The Brazilian cheese bread pão de queijo just might be your new favorite thing to eat.
IT’D BE EASY to overlook pão de queijo amid the gluttony of a churrascaria. These Brazilian restaurants feature the gallantry that is rodízio service, in which waiters rove the dining room wielding saber-skewers loaded with various kinds of grilled meat, carved to order onto waiting plates. It’s a civilized step away from the trough of an all-you-can-eat-buffet, with each table equipped with a metal wheel or another semaphore that diners turn to “stop” or “keep it coming,” depending on how close to physically bursting they are.
Who’d bother wasting stomach space on a mundane-looking basket of rolls when sirloin, filet, linguiça and much more is visible on the dining horizon? Luckily, one night at a Seattle churrascaria, a suave meat-swordsman stage-whispered in a compelling accent that the pão de queijo should not be missed. Google it and “pronunciation” if you want to fill your ears with the purr of the words (roughly “POW dee kay-jho”). You also can just call it Brazilian cheese bread. Mainly, you need to get it into your mouth to understand its outstanding appeal.
Pão de queijo are puffy light orbs of baked goodness with a golden shell and an interior that’s cheesy-chewy in the best possible way. They’re akin to French gougères, but with more substantial centers that have a textural pull you can’t quite put your finger on. That’s because pão de queijo is made with tapioca flour, which is made from the cassava root and, apparently, magic: Despite its airy-then-not, glutinous texture, pão de queijo is entirely gluten-free. If you’re consigned to that sad diet, these Brazilian cheesy puffs might be the most I-can’t-believe-it’s-not-gluten moment you’ve had in a long time.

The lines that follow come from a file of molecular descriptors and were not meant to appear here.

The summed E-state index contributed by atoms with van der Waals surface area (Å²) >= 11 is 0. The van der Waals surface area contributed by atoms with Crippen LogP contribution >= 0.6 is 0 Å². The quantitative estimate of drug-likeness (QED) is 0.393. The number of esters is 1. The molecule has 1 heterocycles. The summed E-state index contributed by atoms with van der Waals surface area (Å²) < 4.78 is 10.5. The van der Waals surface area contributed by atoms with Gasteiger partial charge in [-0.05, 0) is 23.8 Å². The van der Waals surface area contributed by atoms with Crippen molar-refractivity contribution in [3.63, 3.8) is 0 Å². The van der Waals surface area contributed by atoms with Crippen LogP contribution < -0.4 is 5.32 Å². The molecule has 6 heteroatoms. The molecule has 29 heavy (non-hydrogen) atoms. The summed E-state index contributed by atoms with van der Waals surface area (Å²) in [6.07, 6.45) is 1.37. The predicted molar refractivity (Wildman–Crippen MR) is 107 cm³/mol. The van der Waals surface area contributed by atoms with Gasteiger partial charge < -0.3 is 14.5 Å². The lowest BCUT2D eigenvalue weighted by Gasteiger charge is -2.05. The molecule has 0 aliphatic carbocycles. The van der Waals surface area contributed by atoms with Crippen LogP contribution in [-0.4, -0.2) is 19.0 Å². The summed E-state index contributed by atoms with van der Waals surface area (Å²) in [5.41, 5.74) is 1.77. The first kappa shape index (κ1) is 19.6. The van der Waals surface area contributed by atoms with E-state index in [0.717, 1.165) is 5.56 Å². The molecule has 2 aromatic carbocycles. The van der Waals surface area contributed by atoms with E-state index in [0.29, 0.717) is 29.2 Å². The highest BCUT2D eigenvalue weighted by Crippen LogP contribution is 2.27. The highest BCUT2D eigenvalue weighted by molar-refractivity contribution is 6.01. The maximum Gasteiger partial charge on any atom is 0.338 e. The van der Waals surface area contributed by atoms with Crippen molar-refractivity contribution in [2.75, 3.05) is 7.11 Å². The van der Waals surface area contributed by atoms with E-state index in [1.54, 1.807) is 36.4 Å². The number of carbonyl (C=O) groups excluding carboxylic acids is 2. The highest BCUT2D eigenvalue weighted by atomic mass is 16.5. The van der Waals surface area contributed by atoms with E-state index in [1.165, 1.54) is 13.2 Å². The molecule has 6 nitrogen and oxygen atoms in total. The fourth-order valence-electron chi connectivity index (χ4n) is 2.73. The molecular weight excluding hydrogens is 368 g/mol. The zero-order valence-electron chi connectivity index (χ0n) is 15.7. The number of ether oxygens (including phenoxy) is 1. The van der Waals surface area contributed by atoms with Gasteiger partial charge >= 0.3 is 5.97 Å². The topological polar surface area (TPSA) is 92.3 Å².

If you want to try pão de queijo, you are also possessed of an intense love of meat, and you have cash to spare, a visit to a churrascaria is an option. Novilhos has branches on South Lake Union in Seattle and in Bellevue, and The Grill from Ipanema — yes, that is its real name — operates in Seattle’s Belltown. If you’re not so flush, pão de queijo can be found at these restaurants’ bargain-priced, underpopulated happy hours (along with cheap caipirinhas — why not?).
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During my arduous research, I also happened upon a newsletter from PCC Natural Markets advertising frozen Brazi Bites: gluten-free, no-GMOs pão de queijo from a company created by a Brazilian woman in Portland, and now available at markets all across the country (brazibites.com/find-us). I baked some of these for friends, one of whom pronounced them, “Chewy, cheesy and crowd-pleasey!” (This friend is not in the tagline business.)
Another friend who grew up in Rio de Janeiro led me to Kitanda — three Brazilian cafes flying under the radar in Green Lake, Redmond and Totem Lake. They bake their own pão de queijo on-site numerous times a day. It’s worth waiting for the next batch to come out of the oven, or you can buy Kitanda’s version frozen or a Yoki-brand mix from Brazil to make at home.
The Redmond Kitanda also sells Brazilian groceries, including tapioca flour. Bob’s Red Mill in Oregon produces tapioca flour, too; any local market that caters to the upscale, potentially gluten-free crowd will probably have it in stock. Once you’ve got that in hand, you’re ready for Kitanda owner Joao Boff’s DIY version of his pão de queijo recipe.
Kitanda Pão de Queijo
2/3 cup whole milk
3 cups tapioca flour (also called tapioca starch)
3 large eggs
6 oz. canola oil or olive oil
1 tsp. salt
½ cup crumbled Cotija cheese
1 cup grated Parmesan cheese
1 cup grated Monterey Jack cheese
1. Preheat oven to 400 degrees. Grease a mini-muffin tin. Put all the ingredients in a blender and pulse until smooth, using a spatula to scrape down the sides so everything is blended well.
2. Fill wells of the mini-muffin tin to the top with batter.
3. Bake for approximately 20 minutes or until lightly browned. Let cool slightly, but enjoy while still warm!